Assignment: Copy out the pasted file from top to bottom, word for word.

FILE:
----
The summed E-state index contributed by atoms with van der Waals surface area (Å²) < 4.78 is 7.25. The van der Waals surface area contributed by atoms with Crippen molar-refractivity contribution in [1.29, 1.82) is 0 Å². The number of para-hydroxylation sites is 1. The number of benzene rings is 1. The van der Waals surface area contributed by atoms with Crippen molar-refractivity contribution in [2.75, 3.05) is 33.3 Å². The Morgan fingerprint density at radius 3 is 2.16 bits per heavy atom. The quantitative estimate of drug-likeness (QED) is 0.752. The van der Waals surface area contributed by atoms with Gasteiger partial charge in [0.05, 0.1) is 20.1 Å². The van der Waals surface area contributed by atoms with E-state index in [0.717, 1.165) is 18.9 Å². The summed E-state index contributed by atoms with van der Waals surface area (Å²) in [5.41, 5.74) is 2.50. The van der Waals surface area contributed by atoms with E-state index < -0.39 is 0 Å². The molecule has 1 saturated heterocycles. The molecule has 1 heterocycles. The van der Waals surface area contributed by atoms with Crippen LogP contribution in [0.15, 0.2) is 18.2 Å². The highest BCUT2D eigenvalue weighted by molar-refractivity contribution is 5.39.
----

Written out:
The summed E-state index contributed by atoms with van der Waals surface area (Å²) < 4.78 is 7.25. The van der Waals surface area contributed by atoms with Crippen molar-refractivity contribution in [1.29, 1.82) is 0 Å². The number of para-hydroxylation sites is 1. The number of benzene rings is 1. The van der Waals surface area contributed by atoms with Crippen molar-refractivity contribution in [2.75, 3.05) is 33.3 Å². The Morgan fingerprint density at radius 3 is 2.16 bits per heavy atom. The quantitative estimate of drug-likeness (QED) is 0.752. The van der Waals surface area contributed by atoms with Gasteiger partial charge in [0.05, 0.1) is 20.1 Å². The van der Waals surface area contributed by atoms with E-state index in [0.717, 1.165) is 18.9 Å². The summed E-state index contributed by atoms with van der Waals surface area (Å²) in [5.41, 5.74) is 2.50. The van der Waals surface area contributed by atoms with E-state index < -0.39 is 0 Å². The molecule has 1 saturated heterocycles. The molecule has 1 heterocycles. The van der Waals surface area contributed by atoms with Crippen LogP contribution in [0.15, 0.2) is 18.2 Å². The highest BCUT2D eigenvalue weighted by molar-refractivity contribution is 5.39.